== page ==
Well, that’s the last of them. My Uncle Paddy passed away last weekend, the last of the Holloway brothers, of which there were seven. Seven who lived to adulthood, that is. More on that in a bit. No need to send your condolences; Paddy was 94, I believe, a lovely man, but I only met him twice, and that was a long time ago. He lived outside of London, not far from Windsor Castle. He was the only one to immigrate to England. Two others, including my father, came to Canada. The rest remained in Ireland.


My Irish grandparents, whom I never met, had 11 children in all. Nine boys, if you can imagine, and two girls. They were well-to-do, more lace curtain than shanty Irish, to use the terminology of the day, socially prominent, and clearly Catholic, given the number of children they had, and the level to which they were educated. Ernest and Patrick were academics. Ivor was an obstetrician, Redmond and Neill (my father) were civil engineers. Aidan was a veterinarian. I’m not sure what Michael did, other than put up with his wife Madeleine, which I suspect was a full time job in itself.


What about the rest? The two girls, Grace and Patricia, died of diphtheria, on the same weekend in 1924, along with their brother Maurice. They were 13, 3 and 5 years old, respectively. Can you even imagine? It was not uncommon to lose children to such disease at the time, but the pain and grief could not be less devastating. They lost another son, Maurice, to crib death 9 years later. There is no safety in numbers. My grandmother, as everyone says, was a saint, albeit a fecund one.


Growing up, I was fascinated by my father’s family, largely because they lived far away in an almost mythical place. My dad would tell stories about the farm they had, and the jam factory they ran, and the big house they had in Dublin. The boys all grew up with their own cars and motorcycles, and, from what I can tell, they were all considered catches, being handsome and educated as such. I’m not entirely sure why my father decamped to Canada is his late twenties, but I believe there was a girl, and a baby, who would be my half-brother, I suppose. Either my dad was a cad and a bounder, or some money changed hands, or both. I don’t know, and I don’t care. Believe me when I tell you there are bigger skeletons in both family closets. But all in good time, my dearies. All in good time.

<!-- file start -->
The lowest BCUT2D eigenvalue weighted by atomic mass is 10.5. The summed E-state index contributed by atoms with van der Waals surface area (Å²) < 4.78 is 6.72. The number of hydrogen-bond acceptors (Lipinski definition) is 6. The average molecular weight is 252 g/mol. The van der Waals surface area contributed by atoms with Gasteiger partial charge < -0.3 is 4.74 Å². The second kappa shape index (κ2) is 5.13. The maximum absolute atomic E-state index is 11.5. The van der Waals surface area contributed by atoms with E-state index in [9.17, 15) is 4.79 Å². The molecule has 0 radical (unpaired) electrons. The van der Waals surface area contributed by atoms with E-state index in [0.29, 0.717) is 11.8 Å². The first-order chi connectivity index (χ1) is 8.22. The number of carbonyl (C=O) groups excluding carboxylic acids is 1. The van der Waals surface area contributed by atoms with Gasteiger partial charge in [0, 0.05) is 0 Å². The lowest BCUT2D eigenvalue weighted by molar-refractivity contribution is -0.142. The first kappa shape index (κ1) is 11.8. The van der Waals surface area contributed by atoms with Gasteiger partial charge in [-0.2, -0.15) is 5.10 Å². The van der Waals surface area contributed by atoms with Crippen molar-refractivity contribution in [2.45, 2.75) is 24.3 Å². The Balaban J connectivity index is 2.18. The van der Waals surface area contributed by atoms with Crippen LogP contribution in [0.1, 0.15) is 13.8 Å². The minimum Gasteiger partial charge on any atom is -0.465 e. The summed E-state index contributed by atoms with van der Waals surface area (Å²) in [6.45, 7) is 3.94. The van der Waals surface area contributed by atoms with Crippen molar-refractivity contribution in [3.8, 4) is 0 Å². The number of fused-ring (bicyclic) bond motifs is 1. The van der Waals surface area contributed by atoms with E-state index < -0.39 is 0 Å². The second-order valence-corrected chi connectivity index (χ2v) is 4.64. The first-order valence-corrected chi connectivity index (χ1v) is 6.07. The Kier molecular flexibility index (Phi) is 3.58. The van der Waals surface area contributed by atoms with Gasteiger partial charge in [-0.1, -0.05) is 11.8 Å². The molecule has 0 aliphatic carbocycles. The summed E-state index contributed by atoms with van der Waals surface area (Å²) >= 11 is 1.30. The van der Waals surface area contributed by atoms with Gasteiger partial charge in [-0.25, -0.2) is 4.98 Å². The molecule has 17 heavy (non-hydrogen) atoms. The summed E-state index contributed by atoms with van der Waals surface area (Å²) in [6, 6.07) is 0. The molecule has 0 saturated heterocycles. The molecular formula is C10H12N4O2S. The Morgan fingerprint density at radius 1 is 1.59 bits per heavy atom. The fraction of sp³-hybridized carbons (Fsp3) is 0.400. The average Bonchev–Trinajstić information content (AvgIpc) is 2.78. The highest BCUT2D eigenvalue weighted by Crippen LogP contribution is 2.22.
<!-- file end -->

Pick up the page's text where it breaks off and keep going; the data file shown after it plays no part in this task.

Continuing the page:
When I was 18, my father took me and my brother Andrew, who was 12, to Ireland for the summer, ostensibly to meet the clan. We went to Tipperary, Dublin, Connemara and Shannon, where the Holloways came tumbling out of the woodwork. I found each and every one of then utterly fascinating. I don’t mind telling you that I was stunned when I met my cousin Jacinta, Ivor’s daughter, who was the same age as Andrew. My father had neglected to mention that she was a dwarf. She was a great kid, and she and Andrew got on like a house on fire. I was deeply saddened when I heard that she took her own life in her thirties. It could not have been an easy life, being a little person, especially in Ireland. I imagine she ultimately grew weary of people asking her where she kept her pot of gold. Bless.


My sister Kathryn is the record keeper of the family. She does all the research, and keeps in touch with everyone she can. She goes to Ireland quite regularly, and does not hesitate to call people up and knock on doors to get the latest intel. She was the one to hear about Paddy. As our cousin Paulene put it: “Well, all the boys are with their mother and father now, and it’s up to our generation to carry on the family name.”


Carry on, Holloways. Carry on.


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